Back in the 1990’s I was involved in the formation of students for the priesthood who were being educated in what might be called a “liberal” institute, though I’m not at all fond of such labels but I don’t know how else to express what I want to say. Most of the students in our Pallottine community would have been identified as “conservative”, some fairly “right-wing” but most were genuinely good and compassionate men who were personally committed to the person of Jesus, the Word of God, to prayer and the wellbeing of other people.
A number of these young men came to us from Youth 2000. They merited the “conservative” tag because they believed in fidelity to the teachings of the Church and to the Pope; their spirituality centred around adoration of the Blessed Sacrament, the Rosary and Divine Mercy. They tended to go on pilgrimage to Medjugorje. Such devotions went down like led balloons in a “liberal” environment and our students found themselves ridiculed and isolated in the place where they were being educated for priesthood.
When they complained to me, I suggested that it was good for them to be challenged and stretched but it seemed they were stretched to breaking point. So, I represented their distress at a meeting of Directors of Formation at the institute. I might as well have used foul language; such was the shock in the face of the President and many of the other Directors. The discussion went on and on and it was basically being said that there was no room in the modern Church for such spirituality. Then one director put into words a question that made sense to me, “are we saying that the many traditional and “conservative” Catholics in Ireland should not be ministered to in a way that is appropriate to them?” An important question for anyone of any Catholic persuasion.
It has always been – what I believe is – my Pallottine instinct to make space for all kinds of expressions of spirituality, prayer and liturgy provided they have Jesus at the centre. Whatever leads people acknowledge Jesus as Lord is of the Holy Spirit who works in all kinds of different ways in different people. “Nobody is able to say, ‘Jesus is Lord’ except in the Holy Spirit. There are many different gifts, but it is always the same Spirit; there are many different ways of serving, but it is always the same Lord” (1 Corinthians 12:3-5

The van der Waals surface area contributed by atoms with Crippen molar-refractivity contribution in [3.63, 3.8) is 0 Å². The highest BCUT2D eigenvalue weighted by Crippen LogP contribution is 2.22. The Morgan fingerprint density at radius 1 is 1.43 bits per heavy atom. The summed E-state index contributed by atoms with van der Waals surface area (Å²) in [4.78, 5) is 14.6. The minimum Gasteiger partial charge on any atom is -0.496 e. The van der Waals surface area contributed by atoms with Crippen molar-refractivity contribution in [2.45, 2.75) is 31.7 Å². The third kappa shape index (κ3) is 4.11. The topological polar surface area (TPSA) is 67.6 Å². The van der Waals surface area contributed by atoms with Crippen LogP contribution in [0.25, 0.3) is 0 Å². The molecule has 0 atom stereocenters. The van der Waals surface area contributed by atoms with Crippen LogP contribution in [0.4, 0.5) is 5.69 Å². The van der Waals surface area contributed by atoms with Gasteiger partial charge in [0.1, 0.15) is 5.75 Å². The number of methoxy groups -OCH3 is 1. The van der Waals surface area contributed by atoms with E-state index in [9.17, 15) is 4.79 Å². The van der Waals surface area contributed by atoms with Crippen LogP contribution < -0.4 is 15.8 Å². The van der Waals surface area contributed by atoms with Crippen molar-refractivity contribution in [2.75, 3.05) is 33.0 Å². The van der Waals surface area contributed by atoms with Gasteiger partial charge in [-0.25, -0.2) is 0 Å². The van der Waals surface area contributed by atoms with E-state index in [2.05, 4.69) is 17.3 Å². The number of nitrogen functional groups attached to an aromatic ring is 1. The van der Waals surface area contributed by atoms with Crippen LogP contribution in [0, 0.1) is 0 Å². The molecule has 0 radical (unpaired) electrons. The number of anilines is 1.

I have my own personal preference in terms of our three Sunday Masses and I am most at home in the holy chaos of the family Mass during which my dominant feeling is one of Love. But serving a parish community is not about my own preferences and I have to become “all things to all people” in whatever way authentic service demands. When I came to this parish it was suggested to me that I should clamp down of the more formal Mass of Latin singing with its “smells and bells”. My instinct was to wait. Externally, it has grown in the number of people attending and internally it has become a real act of worship for me, a moment of transcendence. Puzzled by the number of young people drawn to this Mass I have asked them what it is that attracts them. Some have said it is the only way that Mass should be celebrated. I don’t accept that at all, at all. Others have said that it helps them pray beyond themselves which I think is a valid movement of the Spirit. Our third Mass is very simple, with little or no singing and it attracts a different congregation again.
To me, it’s very important as committed and mature Christians that we do not ridicule another’s spirituality either to their face or behind their back because that can lead to an unhealthy silence and maybe even secrecy. It’s something I’ve seen young men struggle with over the years and, while I don’t have to participate in another’s spirituality, I should respect the spirituality a person has arrived at and accept it in the diversity of charisms that is part of our Pallottine way of life. Our personal spirituality is a central part of our personal identity and crucial to our wellbeing. Having a personal spirituality does not mean that I cannot integrate my particular spirituality with our Pallottine charism. An open community of mutual respect is a great place for flourishing. We are not in competition with each other but we may actually be fighting against God when we dismiss, reject or ridicule the spirituality He has given to another.